https://doi.org/10.7554/eLife.15716.019
Figure 4—figure supplement 1
DNA methylation of TE families and impact on sequences flanking non-reference TE insertions with TSDs.

(A) Boxplot representation of average DNA methylation levels for non-mobile TE families (across all accessions) and for mobile TE families (separately for accessions with or without evidence of mobility). (B) Genome browser tracks for one insertion site. DNA methylation and split-reads are indicated whenever present. Two accessions (Zdr-1 and Knox-18) have DNA methylation (red arrows) but lack split reads supportive of the presence of the non-reference TE insertion (black crosses). Another accession (Anholt-1) has no DNA methylation (red cross) yet contains the non-reference TE insertion (black arrow). Another 12 accessions have the non-reference TE insertion and all have DNA methylation at the insertion site. (C) Expected density distribution of the fraction of non-reference TE insertions with TSDs that are located in the chromosome arms and are associated with long-distance DNA methylation. The observed fraction is indicated by the vertical line. (D) Genome browser tracks showing the density of 24-nt siRNAs over two Col-0 TE insertions with TSDs that are associated with long- and short-distance DNA methylation, respectively (top and bottom panels). Brackets indicate the absence of the insertions in the other accessions.

https://doi.org/10.7554/eLife.15716.020
Figure 5 with 1 supplement
Local enrichment of non-reference TE insertions with TSDs.

(A) Density of non-reference TE insertions with TSDs in 10 kb windows. The 19 regions statistically enriched in such insertions are indicated by red bars. (B) Position and identity of the seven non-reference TE insertions with TSDs spanning the FLC locus. (D) and (E) Level of FLC expression (D) and flowering time (E) for accessions of same FLC haplotype but differing by the presence or absence of the relevant TE insertion. Errors bars are s.e.m. Figure 5—figure supplement 1 shows the reconstruction of the FLC haplotypes and additional analyses of the effect on flowering timeof non-reference TE insertions with TSDs at the locus.

https://doi.org/10.7554/eLife.15716.021
Figure 5—figure supplement 1
Reconstruction of the FLC haplotypes and additional analyses of the effect on flowering time of non-reference TE insertions with TSDs at the locus.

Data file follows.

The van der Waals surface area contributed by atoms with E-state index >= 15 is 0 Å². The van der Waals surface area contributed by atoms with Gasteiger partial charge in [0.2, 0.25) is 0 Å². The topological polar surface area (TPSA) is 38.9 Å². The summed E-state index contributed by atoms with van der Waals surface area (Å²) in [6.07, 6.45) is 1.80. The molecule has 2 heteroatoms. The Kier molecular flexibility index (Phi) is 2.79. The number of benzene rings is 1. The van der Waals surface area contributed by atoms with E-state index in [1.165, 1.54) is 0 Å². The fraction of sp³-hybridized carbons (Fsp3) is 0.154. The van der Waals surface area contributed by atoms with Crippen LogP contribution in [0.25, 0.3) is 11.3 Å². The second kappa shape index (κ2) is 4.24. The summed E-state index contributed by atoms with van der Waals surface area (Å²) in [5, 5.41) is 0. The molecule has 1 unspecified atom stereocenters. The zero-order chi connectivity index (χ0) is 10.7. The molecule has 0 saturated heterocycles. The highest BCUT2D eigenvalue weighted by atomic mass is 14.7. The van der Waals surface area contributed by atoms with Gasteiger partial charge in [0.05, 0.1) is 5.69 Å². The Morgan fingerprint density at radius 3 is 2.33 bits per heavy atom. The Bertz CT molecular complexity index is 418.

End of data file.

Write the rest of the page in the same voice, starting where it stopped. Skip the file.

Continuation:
(A) SNPs identify 20 distinct haplotypes at the FLC locus (+/- 50 Kb). The seven non-reference TE insertions with TSDs (indicated A to G, as in Figure 5B) located within FLC affect four distinct haplotypes, as shown on the right. (B) and (C) Flowering time (Y. Li et al., 2010; Lempe et al., 2005) associated with FLC alleles belonging to the same haplotype but differing by the presence or absence of a non-reference TE insertion with TSD.

https://doi.org/10.7554/eLife.15716.022

Additional files

Supplementary file 1

Summary of GWAS results for CNV.

Distribution of CN values, Manhattan plot and QQ-plot across the joined data set (391 accessions) for the indicated TE families. Summary statistics of associations are indicated below. MAF indicates Minor Allele Frequency in the joined dataset. Genes within GWAS intervals are indicated (MET2a is in bold).

https://doi.org/10.7554/eLife.15716.023
Supplementary file 2

DNA sequence motifs at insertions sites.

Sequence logo of the overrepresented DNA sequence motifs at insertion sites ( ± 30bp) is shown for the 79 mobile TE families with at least 10 non-reference TE insertions with TSDs. The number of sequences used in each case is indicated.

https://doi.org/10.7554/eLife.15716.024
Supplementary file 3

PCR validation of non-reference TE insertions with TSDs and list of primer sequences used in this study.

https://doi.org/10.7554/eLife.15716.025
Supplementary file 4

List of TE-capture targets.

https://doi.org/10.7554/eLife.15716.026
Supplementary file 5

Historical population-scaled recombination rate map for A. thaliana

https://doi.org/10.7554/eLife.15716.027